UN & Government Launch New Effort to Mitigate COVID-19 Impact
US $1M Investment to Strengthen Social Protection System
KINGSTON, March 30, 2022 – Three UN agencies and the Ministry of Labour and Social Security (MLSS) today launched a new effort to lessen the impact of COVID-19 on the most vulnerable and to enhance Jamaica’s social protection system to better respond to future shocks.
The United Nations Children’s Fund (UNICEF), the United Nations Entity for Gender Equality and the Empowerment of Women (UN Women) and the World Food Programme (WFP) will be implementing the US $1.1 million joint programme “Modernization of the Social Protection Systems in Jamaica: Towards an Adaptive, Shock Responsive, Inclusive System”.
Globally, evidence shows that vulnerable groups are disproportionately bearing the burden of the health and socio-economic impacts of the COVID-19 crisis, particularly women and persons living in poverty.
A survey conducted recently by the Caribbean Policy Research Institute (CAPRI) and UNICEF revealed the difficult realities faced by Jamaican families in coping with the impact of COVID-19.
The findings showed that 80% of households reported a reduction in income during the pandemic, with significantly greater loss for families in the lower socio-economic brackets. The survey also found that only 50% of families had enough to support the household’s basic needs for a maximum of two weeks. A February 2022 CARICOM and WFP Survey found that 57% of respondents had faced job loss or reduced income as a result of the pandemic.
The joint programme will introduce tools to better identify persons who face acute socio-economic challenges due to major shocks, such as pandemics and disasters, and strengthen the mechanisms and systems utilized by the Government to provide support to beneficiaries. A key innovation will be the piloting of electronic payments to enable more efficient and faster payments, with an emphasis on payments for persons with disabilities.
One of the major benefits of the programme is that it will provide the most vulnerable groups, including children in poor households and persons living with disabilities, with increased access to shock responsive social protection programmes. In so doing, the programme will be more responsive to the needs of men and women, thereby narrowing the inequalities between them.
“We are confident that this joint programme will help enhance Jamaica’s ‘rainy day’ protection, especially for female-headed households and women working in the informal sector, and families with children and people with disabilities,” said Dr. Garry Conille, United Nations Resident Coordinator, speaking at the launch event. “We are proud to be a launching a programme that will see Jamaica developing more robust shock responsive social protection and increasing its capacity to activate rapid responses targeting the most vulnerable groups affected by COVID-19 and other shocks.”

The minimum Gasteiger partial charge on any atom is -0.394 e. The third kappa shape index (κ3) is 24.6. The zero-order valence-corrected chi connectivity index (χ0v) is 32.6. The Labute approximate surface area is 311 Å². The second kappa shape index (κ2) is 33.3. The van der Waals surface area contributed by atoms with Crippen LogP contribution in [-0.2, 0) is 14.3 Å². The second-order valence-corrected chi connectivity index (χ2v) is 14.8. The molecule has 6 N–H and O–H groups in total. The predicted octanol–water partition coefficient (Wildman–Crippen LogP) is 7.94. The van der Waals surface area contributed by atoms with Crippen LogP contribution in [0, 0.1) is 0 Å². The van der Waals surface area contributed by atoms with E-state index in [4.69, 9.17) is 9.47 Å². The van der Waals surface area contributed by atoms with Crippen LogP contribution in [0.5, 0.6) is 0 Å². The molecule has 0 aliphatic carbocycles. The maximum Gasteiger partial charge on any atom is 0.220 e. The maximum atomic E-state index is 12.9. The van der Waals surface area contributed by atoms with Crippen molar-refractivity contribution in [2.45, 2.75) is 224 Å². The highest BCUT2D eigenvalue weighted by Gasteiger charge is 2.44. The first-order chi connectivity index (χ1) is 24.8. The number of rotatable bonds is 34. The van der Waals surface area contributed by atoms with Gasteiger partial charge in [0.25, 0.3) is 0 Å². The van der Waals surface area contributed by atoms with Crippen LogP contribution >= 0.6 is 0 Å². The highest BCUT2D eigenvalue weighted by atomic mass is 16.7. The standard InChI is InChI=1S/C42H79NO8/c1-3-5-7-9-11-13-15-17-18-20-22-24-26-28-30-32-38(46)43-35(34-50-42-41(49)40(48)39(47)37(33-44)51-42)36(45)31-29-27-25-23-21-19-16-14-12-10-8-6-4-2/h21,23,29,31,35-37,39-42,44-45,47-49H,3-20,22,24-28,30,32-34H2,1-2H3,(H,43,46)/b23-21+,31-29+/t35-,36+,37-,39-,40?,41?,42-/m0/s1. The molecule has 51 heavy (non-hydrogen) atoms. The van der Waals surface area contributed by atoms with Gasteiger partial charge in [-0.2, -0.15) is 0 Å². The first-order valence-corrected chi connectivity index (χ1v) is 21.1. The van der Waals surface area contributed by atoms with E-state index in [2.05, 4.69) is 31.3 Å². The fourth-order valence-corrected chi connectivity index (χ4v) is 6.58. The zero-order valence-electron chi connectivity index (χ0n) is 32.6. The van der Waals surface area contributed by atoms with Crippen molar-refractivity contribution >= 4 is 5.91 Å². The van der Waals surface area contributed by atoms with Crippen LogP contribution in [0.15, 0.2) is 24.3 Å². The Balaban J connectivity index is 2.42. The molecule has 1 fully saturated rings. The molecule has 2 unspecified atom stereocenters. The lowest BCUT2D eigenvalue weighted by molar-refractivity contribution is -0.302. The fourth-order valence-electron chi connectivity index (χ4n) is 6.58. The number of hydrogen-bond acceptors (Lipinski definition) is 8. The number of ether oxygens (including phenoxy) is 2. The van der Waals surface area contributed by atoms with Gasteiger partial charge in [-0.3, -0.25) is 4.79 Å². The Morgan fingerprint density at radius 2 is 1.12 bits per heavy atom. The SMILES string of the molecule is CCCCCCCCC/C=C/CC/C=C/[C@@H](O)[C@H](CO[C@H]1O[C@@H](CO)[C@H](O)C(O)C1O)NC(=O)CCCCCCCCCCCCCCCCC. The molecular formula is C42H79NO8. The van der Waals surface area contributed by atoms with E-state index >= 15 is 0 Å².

The joint programme builds on strong partnership between the MLSS and UN. In 2021, UNICEF supported the provision of cash transfers to approximately 3,000 households comprising children with disabilities, as well as pregnant and lactating mothers, as part of the COVID 19 emergency response. Similarly, between December 2021 and March 2022, the MLSS and WFP provided cash transfers to households impacted by COVID-19. This programme piloted the use of digital solutions for beneficiaries to receive their cash assistance and supported increased accountability. Lessons learned from this programme are already being used to scale-up a government programme through the same electronic delivery mechanism and will inform joint programme activities.
“Undoubtedly, this joint programme will offer no less than positive results for Jamaica, especially at this time, when the country is rebounding and recovering stronger from the onslaught of the COVID-19 pandemic,” said the Hon. Karl Samuda, Minister of Labour and Social Security. “Today’s launch marks another important milestone in accelerating our efforts to become a more inclusive and socially adaptable society.”
The joint programme is funded through the Small Island Developing States (SIDS) Grant Funding initiative. It is part of a wide set of interventions under the Joint UN Sustainable Development Goals (SDGs) Fund that are designed to support Jamaica’s achievement of targets in the national development plan VISION 2030 and several SDGs.
UNICEF promotes the rights and wellbeing of every child, in everything we do. Together with our partners, we work in 190 countries and territories to translate that commitment into practical action, focusing special effort on reaching the most vulnerable and excluded children, to the benefit of all children, everywhere.
For more information about UNICEF and its work for children in Jamaica, visit www.unicef.org/jamaica.